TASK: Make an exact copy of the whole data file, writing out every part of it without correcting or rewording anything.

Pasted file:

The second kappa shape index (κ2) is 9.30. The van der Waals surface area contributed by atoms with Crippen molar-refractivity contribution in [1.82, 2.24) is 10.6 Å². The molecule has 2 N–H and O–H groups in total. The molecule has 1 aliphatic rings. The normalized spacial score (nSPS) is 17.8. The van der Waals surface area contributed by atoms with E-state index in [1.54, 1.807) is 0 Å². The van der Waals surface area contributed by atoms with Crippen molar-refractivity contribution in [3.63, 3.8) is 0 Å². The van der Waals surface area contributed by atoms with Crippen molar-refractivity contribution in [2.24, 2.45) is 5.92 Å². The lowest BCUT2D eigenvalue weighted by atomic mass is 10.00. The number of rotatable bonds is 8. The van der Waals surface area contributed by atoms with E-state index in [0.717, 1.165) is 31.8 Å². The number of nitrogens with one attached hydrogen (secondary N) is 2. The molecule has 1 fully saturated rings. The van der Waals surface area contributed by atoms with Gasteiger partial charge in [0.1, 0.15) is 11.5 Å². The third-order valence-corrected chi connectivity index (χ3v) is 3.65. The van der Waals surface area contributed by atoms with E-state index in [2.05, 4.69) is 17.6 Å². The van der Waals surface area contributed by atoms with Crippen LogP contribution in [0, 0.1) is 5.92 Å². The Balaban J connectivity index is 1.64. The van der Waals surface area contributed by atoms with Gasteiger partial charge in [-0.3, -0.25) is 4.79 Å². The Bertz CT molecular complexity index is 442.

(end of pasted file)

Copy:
The second kappa shape index (κ2) is 9.30. The van der Waals surface area contributed by atoms with Crippen molar-refractivity contribution in [1.82, 2.24) is 10.6 Å². The molecule has 2 N–H and O–H groups in total. The molecule has 1 aliphatic rings. The normalized spacial score (nSPS) is 17.8. The van der Waals surface area contributed by atoms with E-state index in [1.54, 1.807) is 0 Å². The van der Waals surface area contributed by atoms with Crippen molar-refractivity contribution in [3.63, 3.8) is 0 Å². The van der Waals surface area contributed by atoms with Crippen molar-refractivity contribution in [2.24, 2.45) is 5.92 Å². The lowest BCUT2D eigenvalue weighted by atomic mass is 10.00. The number of rotatable bonds is 8. The van der Waals surface area contributed by atoms with E-state index in [0.717, 1.165) is 31.8 Å². The number of nitrogens with one attached hydrogen (secondary N) is 2. The molecule has 1 fully saturated rings. The van der Waals surface area contributed by atoms with Gasteiger partial charge in [0.1, 0.15) is 11.5 Å². The third-order valence-corrected chi connectivity index (χ3v) is 3.65. The van der Waals surface area contributed by atoms with E-state index in [2.05, 4.69) is 17.6 Å². The van der Waals surface area contributed by atoms with Crippen LogP contribution in [0, 0.1) is 5.92 Å². The Balaban J connectivity index is 1.64. The van der Waals surface area contributed by atoms with Gasteiger partial charge in [-0.3, -0.25) is 4.79 Å². The Bertz CT molecular complexity index is 442.